“And if all that isn't enough, consider this: Dandelions are free. Nobody ever complains about your picking them. You can have all you can carry away. Some weed!" (pp. 68-69 in All I Really Need to Know I Learned in Kindergarten)
As one of our Unitarian forebears once put it (Ralph Waldo Emerson): A weed is just "a plant whose virtues have never been discovered."
In other words, the difference between a weed and a flower is our judgment.
You can see this pretty clearly if you've ever had children or grandchildren. I remember once visiting a church family, and their 3-year-old son was out collecting dandelions from their lawn as a bouquet for his mom. And he was just so pleased that there were so many of these beautiful golden flowers. He gave me one too and you could see the joy in his eyes as he gave me what he obviously considered a treasure.
You know, if you don't tell them otherwise, kids think dandelions are flowers. It's only adults who see them as weeds.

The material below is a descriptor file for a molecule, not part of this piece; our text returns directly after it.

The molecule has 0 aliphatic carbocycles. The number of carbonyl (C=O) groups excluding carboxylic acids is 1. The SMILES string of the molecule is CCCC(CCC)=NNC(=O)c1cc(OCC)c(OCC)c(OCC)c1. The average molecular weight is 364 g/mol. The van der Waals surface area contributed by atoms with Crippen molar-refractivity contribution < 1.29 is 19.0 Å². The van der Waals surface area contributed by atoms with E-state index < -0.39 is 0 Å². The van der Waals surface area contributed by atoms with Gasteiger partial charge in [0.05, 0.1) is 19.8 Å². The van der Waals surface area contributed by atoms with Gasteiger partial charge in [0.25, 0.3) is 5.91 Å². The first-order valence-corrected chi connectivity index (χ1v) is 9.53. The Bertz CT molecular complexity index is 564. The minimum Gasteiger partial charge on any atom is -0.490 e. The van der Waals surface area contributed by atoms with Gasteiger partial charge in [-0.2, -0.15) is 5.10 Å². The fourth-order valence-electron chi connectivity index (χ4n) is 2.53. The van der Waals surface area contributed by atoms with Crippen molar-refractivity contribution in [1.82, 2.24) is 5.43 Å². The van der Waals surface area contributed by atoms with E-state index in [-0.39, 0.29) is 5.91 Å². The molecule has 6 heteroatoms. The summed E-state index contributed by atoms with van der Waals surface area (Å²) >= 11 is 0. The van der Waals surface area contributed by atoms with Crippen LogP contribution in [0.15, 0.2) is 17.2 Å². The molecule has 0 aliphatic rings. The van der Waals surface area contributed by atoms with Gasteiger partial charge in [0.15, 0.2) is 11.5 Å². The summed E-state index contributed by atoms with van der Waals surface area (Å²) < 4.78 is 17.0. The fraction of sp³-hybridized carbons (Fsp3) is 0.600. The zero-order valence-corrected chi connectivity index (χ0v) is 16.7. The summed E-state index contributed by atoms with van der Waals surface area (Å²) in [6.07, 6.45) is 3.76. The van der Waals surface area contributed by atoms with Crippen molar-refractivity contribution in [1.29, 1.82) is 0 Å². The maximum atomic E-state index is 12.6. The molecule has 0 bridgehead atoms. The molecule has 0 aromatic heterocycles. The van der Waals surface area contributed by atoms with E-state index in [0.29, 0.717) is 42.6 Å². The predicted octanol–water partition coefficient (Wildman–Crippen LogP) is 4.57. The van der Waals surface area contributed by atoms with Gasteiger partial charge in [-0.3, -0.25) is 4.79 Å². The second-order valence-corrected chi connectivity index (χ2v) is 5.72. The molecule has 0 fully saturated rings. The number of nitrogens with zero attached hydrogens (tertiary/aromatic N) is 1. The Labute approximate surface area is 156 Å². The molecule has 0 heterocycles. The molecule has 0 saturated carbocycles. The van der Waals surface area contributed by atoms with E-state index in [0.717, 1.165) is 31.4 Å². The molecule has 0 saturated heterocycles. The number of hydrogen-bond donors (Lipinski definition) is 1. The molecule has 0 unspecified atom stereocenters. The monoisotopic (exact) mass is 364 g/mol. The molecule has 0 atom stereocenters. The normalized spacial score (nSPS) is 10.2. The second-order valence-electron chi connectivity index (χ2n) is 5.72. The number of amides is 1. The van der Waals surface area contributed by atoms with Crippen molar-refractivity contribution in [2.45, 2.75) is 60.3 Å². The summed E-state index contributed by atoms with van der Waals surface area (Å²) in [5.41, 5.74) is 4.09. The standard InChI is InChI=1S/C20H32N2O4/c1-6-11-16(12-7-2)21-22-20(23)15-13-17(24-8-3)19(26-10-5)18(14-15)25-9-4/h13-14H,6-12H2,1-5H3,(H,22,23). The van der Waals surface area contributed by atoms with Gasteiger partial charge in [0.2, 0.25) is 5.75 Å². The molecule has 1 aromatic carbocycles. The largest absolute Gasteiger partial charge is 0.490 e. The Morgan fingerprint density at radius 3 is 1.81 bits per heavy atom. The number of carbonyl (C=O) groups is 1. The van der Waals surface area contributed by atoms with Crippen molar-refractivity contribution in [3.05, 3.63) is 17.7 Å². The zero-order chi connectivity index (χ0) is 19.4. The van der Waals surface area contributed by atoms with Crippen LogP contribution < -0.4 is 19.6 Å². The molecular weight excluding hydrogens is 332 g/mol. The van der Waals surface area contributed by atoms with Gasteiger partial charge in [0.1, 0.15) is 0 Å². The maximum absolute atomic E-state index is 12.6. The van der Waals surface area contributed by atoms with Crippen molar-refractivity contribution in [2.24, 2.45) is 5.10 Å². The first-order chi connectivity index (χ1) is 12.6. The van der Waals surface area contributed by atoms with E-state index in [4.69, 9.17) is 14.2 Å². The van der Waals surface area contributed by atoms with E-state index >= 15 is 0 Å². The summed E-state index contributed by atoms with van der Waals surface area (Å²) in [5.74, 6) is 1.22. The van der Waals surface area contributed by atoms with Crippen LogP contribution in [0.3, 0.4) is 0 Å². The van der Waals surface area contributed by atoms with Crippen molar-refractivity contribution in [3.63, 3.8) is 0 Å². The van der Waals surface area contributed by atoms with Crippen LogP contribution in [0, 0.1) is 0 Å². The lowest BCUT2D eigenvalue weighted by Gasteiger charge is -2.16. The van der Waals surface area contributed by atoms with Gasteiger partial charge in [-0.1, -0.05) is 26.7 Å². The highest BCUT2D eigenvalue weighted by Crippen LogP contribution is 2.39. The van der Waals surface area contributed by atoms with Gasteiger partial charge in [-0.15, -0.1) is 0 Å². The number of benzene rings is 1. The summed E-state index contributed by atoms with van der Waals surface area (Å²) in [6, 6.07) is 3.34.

Someone even told me once that her daughter came home one day and said, "Mom, you should see Jamie's house. They have an even better dandelion garden than we do.”
Now, to be honest, I don't care that much whether you have a lawn worthy of the Green Bay Packers (you know, half gold, half green). I don't care whether you grow dandelions to make wine or salad or coffee (or laxatives?), or whether you pull them up whenever you can (as Craig and I always did when he had grass). (That's grass as in lawn.)
My only point is that dandelions--like so many other things in our lives--are given their value by us. And so they might as well stand in for all the things in our lives that appear to be weeds--but which we might find valuable if we looked more carefully.